Those twin imposters

Mike Cougill has posed a very interesting question: how best to present ourselves to serious journalists?

I have long since stopped caring about such questions: some journalists have a genuinely open and enquiringly mind, but most don’t. How they, the rest of the world and indeed my neighbour who smirks at me because of my hobby view model railways based on preconceptions is their business, not mine. I am too busy enjoying it to really care; in such cases, short-sightedness is its own reward. (My world view: you get a better world view if you try to at least understand someone else’s sincerely held viewpoint, but you don’t have to agree with it.) And yet…

Mike got me thinking of how to answer that point. Mike is good at encouraging people to think, and it is no secret that I like his Socratic style of doing it. (He asks questions, but does not answer for you: you make up your own mind.)

I think the starting point would be to embrace the sheer range of interests and abilities encompassed by this most democratic of hobbies, from the 2 year old pushing a wooden train around the floor, to the determined retiree recreating yesteryear from scratch in his annex, from members of royalty right through to the poorest using the simplest of raw materials and tools to craft buildings from scrap paper and card, so that when he has a bit more money and can afford to buy some trains or more tools, he has a setting for his railway.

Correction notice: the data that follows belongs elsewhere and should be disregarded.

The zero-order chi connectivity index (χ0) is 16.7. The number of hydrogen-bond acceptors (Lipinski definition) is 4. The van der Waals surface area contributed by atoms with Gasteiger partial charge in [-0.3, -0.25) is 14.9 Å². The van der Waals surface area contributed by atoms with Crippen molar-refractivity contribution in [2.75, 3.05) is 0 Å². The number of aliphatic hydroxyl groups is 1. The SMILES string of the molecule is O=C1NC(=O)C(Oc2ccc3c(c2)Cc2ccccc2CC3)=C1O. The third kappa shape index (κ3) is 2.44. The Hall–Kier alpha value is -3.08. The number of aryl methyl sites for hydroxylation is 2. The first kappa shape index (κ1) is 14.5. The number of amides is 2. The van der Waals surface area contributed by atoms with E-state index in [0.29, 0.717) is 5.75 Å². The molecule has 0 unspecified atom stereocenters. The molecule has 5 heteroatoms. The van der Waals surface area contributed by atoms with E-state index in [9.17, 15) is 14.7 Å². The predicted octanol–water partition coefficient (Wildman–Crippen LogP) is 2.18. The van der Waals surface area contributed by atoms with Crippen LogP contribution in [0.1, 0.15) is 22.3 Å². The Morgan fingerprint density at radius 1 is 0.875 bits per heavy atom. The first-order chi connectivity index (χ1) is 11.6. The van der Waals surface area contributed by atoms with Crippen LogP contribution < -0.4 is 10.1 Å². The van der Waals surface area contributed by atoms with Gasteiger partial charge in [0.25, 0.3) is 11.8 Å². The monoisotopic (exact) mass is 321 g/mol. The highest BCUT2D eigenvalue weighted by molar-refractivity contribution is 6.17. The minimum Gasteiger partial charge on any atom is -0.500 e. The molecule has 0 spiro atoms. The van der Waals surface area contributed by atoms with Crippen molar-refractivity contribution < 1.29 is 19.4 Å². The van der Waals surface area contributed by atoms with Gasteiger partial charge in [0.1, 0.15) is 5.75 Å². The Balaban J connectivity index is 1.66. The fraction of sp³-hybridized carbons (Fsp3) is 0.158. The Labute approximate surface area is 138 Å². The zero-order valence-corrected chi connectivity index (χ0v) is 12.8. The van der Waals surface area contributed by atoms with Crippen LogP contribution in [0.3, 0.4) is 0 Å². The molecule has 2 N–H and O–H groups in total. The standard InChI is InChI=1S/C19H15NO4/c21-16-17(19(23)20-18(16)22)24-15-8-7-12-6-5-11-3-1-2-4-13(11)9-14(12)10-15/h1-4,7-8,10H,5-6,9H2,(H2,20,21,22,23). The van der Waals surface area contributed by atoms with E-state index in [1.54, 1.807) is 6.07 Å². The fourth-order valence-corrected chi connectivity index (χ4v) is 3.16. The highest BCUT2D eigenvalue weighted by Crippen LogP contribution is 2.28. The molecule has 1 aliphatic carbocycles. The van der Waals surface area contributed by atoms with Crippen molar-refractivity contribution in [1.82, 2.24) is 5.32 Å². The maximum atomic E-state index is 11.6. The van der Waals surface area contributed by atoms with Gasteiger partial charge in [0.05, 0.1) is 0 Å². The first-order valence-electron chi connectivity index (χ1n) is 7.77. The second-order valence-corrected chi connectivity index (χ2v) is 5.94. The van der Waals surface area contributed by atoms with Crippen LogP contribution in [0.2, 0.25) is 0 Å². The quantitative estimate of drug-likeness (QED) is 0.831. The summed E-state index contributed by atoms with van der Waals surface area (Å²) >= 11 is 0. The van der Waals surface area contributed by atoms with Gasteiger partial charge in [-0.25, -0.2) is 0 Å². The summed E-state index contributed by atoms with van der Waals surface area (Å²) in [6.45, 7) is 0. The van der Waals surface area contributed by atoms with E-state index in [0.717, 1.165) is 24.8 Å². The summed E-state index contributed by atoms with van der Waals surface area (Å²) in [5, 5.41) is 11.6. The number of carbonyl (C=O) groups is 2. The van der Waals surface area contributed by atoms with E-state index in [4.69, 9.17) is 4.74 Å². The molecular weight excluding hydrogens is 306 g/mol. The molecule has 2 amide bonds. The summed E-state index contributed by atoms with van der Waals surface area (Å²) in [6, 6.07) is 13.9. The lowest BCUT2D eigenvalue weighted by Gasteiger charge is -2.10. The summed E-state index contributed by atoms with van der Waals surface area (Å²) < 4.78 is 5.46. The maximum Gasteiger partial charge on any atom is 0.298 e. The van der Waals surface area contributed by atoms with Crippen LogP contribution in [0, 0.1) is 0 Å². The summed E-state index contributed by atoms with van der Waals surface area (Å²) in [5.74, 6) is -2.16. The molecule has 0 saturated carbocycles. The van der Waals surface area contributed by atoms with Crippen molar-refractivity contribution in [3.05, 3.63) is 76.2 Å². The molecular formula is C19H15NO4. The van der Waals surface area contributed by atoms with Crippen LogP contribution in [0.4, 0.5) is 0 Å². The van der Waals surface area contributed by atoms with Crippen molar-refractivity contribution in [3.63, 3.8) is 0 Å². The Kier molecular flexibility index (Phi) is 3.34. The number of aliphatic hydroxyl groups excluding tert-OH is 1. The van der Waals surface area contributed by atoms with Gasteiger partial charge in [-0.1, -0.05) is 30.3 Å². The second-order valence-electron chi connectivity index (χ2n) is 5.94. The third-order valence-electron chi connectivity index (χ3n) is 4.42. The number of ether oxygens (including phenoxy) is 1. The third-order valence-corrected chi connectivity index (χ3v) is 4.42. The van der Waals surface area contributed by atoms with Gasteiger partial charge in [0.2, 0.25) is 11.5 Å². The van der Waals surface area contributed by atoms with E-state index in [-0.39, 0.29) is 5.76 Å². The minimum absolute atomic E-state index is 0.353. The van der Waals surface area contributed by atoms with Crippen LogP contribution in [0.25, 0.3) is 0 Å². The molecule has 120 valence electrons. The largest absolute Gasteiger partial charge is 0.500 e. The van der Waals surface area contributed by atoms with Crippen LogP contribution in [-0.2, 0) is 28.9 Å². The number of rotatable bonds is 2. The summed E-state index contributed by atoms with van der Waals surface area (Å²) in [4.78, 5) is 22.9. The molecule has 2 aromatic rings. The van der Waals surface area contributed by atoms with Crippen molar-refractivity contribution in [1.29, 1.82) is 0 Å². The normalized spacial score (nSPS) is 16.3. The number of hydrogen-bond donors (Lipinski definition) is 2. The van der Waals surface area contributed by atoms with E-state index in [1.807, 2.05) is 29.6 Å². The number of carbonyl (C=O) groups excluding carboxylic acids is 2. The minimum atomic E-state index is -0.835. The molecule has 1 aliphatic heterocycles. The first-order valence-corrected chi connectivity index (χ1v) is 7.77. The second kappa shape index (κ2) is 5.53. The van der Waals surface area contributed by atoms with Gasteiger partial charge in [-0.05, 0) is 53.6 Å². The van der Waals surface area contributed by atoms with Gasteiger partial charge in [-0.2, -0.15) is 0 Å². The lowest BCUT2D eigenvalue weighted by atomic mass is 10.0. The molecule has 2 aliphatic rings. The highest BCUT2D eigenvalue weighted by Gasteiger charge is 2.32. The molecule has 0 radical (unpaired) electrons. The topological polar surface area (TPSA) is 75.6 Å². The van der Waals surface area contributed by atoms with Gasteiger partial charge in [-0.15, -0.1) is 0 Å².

And then some honesty. Yes, there are those who just play trains with a train set, and if that helps them relax, to get away from the stresses and strains of everyday life, then so what? But there are also those, like Gordon Gravett and Trevor Nunn as two personal examples, who build it all with the minimum of ready-made components and then – and here’s the best bit – they share the results of their endeavours at public shows, and their techniques via the model press and to anybody who asks. The rest of us fall somewhere between these extremes – both of these gentlemen have created artwork for photo-etching, and patterns for casting, so even when they use such components, they at least are building from scratch. When it comes to building models of locomotives, Trevor buys in the motor and the gears, and that’s it.